Theoretical and Applied Climatology

, Volume 132, Issue 3–4, pp 1073–1088 | Cite as

Narrowing the surface temperature range in CMIP5 simulations over the Arctic

  • Mingju Hao
  • Jianbin Huang
  • Yong Luo
  • Xin Chen
  • Yanluan Lin
  • Zongci Zhao
  • Ying Xu
Original Paper


Much uncertainty exists in reproducing Arctic temperature using different general circulation models (GCMs). Therefore, evaluating the performance of GCMs in reproducing Arctic temperature is critically important. In our study, 32 GCMs in the fifth phase of the Coupled Model Intercomparison Project (CMIP5) during the period 1900–2005 are used, and several metrics, i.e., bias, correlation coefficient (R), and root mean square error (RMSE), are applied. The Cowtan data set is adopted as the reference data. The results suggest that the GCMs used can reasonably reproduce the Arctic warming trend during the period 1900–2005, as observed in the observational data, whereas a large variation of inter-model differences exists in modeling the Arctic warming magnitude. With respect to the reference data, most GCMs have large cold biases, whereas others have weak warm biases. Additionally, based on statistical thresholds, the models MIROC-ESM, CSIRO-Mk3-6-0, HadGEM2-AO, and MIROC-ESM-CHEM (bias ≤ ±0.10 °C, R ≥ 0.50, and RMSE ≤ 0.60 °C) are identified as well-performing GCMs. The ensemble of the four best-performing GCMs (ES4), with bias, R, and RMSE values of −0.03 °C, 0.72, and 0.39 °C, respectively, performs better than the ensemble with all 32 members, with bias, R, and RMSE values of −0.04 °C, 0.64, and 0.43 °C, respectively. Finally, ES4 is used to produce projections for the next century under the scenarios of RCP2.6, RCP4.5, and RCP8.0. The uncertainty in the projected temperature is greater in the higher emissions scenarios. Additionally, the projected temperature in the cold half year has larger variations than that in the warm half year.



We acknowledge the World Climate Research Programme’s Working Group on Coupled Modeling, which is responsible for CMIP. We thank the climate groups (listed in Table 1) for providing the model output. We also thank the anonymous reviewer for the comments and suggestions that much improved the original manuscript. Special thanks also go to Dr. Xiangdong Zhang for his comments on this research. We also thank the “Explorer 100” cluster system of Tsinghua National Laboratory for Information Science and Technology for the computation support. This work was supported by the State Key Development Program for Basic Research of China (Grant No. 2013CBA01805), the National Science Foundation for Young Scientists of China (Grant No. 41305054), and the Tsinghua University Initiative Scientific Research Program (Grant No. 20131089356).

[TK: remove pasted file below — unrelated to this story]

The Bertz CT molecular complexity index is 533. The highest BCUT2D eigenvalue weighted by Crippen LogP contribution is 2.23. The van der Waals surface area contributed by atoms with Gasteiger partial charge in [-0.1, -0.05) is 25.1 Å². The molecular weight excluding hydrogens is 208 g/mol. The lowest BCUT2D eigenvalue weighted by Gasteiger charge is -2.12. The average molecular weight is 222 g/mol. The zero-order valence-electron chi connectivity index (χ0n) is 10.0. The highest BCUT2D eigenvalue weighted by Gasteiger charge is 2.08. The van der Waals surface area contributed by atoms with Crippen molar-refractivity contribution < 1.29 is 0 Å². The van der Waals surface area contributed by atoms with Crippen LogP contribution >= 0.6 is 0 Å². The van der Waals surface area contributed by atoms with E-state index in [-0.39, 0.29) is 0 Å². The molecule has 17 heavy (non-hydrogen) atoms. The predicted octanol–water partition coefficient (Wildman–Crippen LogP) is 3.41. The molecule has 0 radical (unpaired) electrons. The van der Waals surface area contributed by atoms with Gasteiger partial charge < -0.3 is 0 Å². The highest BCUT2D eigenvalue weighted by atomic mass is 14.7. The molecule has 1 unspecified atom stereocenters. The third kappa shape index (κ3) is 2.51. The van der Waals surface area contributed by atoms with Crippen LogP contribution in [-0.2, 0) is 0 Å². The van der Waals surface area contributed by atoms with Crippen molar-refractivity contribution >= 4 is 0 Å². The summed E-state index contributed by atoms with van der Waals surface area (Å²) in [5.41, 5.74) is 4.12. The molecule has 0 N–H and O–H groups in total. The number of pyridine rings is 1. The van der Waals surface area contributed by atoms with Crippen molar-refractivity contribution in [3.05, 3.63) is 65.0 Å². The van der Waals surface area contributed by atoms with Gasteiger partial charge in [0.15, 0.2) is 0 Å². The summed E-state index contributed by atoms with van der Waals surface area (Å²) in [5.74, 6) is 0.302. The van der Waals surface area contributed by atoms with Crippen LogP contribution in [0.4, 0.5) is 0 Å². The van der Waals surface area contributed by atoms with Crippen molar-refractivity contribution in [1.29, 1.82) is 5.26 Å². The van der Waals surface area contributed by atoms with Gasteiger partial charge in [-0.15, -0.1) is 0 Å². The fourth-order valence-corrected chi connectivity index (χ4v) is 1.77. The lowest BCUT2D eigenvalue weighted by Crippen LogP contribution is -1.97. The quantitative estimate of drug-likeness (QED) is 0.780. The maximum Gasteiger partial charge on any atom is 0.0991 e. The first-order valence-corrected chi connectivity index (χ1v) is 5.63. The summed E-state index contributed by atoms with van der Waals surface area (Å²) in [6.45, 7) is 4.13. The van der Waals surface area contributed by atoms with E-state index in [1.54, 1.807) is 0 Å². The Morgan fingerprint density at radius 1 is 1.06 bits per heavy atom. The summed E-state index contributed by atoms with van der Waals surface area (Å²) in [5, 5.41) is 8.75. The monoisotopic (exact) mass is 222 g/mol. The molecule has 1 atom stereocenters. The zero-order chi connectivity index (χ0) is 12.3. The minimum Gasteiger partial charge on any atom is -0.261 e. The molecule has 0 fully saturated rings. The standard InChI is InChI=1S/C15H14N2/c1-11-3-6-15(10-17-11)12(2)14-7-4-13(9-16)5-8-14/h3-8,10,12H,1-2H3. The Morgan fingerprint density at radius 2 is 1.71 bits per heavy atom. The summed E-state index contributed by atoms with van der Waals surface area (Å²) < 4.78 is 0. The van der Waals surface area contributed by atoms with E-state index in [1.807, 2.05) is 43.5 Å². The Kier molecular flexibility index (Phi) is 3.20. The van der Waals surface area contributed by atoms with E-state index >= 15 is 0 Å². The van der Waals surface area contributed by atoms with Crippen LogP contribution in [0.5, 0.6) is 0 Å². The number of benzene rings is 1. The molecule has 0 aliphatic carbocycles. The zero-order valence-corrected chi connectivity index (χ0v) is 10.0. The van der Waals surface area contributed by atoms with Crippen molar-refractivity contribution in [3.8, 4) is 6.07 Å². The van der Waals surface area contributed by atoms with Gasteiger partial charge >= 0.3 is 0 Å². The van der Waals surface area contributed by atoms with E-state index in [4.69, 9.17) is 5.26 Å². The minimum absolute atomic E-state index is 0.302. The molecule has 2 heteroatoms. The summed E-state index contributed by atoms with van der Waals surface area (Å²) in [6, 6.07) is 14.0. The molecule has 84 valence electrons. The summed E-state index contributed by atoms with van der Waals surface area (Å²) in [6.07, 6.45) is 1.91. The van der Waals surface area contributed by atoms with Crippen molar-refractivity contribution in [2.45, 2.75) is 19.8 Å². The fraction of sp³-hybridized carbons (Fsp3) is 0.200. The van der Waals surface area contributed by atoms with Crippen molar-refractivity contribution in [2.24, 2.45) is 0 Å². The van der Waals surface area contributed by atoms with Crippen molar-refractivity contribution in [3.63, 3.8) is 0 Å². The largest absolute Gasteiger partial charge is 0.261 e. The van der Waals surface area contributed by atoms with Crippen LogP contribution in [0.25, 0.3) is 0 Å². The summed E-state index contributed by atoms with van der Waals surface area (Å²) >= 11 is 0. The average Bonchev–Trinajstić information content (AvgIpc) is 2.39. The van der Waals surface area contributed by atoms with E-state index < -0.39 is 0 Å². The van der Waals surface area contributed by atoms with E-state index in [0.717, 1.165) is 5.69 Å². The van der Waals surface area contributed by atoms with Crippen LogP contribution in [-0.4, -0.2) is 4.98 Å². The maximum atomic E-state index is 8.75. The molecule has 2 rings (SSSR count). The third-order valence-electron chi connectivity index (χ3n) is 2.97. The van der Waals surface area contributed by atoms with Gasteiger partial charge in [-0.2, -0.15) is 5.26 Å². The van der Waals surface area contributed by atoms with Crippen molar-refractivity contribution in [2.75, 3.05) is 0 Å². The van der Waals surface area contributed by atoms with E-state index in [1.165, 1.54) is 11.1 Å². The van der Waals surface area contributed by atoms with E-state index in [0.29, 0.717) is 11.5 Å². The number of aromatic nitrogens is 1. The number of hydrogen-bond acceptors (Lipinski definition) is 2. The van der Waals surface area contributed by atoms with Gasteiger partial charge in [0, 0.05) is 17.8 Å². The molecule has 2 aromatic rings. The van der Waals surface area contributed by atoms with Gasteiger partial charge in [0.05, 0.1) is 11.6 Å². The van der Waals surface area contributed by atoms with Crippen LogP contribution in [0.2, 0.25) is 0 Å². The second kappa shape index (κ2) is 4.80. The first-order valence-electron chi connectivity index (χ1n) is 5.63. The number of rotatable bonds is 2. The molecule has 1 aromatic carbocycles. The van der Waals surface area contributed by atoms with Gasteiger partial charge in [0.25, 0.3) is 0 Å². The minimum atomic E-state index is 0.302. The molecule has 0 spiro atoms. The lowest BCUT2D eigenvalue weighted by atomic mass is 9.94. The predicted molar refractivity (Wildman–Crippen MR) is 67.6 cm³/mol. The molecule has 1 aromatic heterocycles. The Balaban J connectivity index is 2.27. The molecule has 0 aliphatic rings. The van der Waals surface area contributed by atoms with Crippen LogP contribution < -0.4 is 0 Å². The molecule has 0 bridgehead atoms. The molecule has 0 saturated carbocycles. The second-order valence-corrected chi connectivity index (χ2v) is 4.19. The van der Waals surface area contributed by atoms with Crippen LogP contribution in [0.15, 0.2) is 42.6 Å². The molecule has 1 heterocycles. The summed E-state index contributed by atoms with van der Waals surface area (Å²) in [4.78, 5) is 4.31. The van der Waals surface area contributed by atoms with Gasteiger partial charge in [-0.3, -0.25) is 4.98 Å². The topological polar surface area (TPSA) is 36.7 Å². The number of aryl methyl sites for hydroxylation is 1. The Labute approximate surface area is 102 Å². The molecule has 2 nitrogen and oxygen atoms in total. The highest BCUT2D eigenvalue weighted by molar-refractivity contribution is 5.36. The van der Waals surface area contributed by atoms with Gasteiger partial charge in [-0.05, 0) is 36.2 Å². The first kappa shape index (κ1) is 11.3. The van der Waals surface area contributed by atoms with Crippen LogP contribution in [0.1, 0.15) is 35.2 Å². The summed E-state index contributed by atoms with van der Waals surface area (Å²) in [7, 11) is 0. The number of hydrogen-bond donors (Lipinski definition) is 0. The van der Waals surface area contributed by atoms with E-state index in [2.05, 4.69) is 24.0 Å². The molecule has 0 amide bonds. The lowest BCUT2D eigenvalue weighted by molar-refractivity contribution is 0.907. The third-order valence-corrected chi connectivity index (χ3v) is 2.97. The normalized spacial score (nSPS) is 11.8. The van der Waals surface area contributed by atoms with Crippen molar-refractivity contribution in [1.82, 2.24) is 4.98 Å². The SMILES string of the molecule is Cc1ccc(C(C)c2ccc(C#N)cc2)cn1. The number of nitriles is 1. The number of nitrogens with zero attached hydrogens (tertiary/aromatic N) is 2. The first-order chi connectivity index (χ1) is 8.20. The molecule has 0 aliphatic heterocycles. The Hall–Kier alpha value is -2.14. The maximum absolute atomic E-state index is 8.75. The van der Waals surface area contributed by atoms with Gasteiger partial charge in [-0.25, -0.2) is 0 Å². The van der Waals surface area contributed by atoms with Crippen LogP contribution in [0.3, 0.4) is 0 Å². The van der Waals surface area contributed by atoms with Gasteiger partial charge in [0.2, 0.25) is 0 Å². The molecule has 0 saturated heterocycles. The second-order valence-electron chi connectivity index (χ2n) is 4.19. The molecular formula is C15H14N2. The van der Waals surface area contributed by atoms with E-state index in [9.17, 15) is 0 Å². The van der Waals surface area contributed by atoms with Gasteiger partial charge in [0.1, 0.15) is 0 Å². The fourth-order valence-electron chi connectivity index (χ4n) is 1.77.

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Copyright information

© Springer-Verlag Wien 2017

Authors and Affiliations

  • Mingju Hao
    • 1
    • 2
  • Jianbin Huang
    • 1
    • 2
  • Yong Luo
    • 1
    • 2
    • 3
  • Xin Chen
    • 1
    • 2
  • Yanluan Lin
    • 1
    • 2
  • Zongci Zhao
    • 1
    • 2
  • Ying Xu
    • 4
  1. 1.Ministry of Education Key Laboratory for Earth System Modeling, Department of Earth System ScienceTsinghua UniversityBeijingChina
  2. 2.Joint Center for Global Change StudiesBeijingChina
  3. 3.State Key Laboratory of Cryosphere Science, Northwest Institute of Eco-Environment and Resources, Chinese Academy of SciencesLanzhouChina
  4. 4.National Climate CenterChina Meteorological AdministrationBeijingChina

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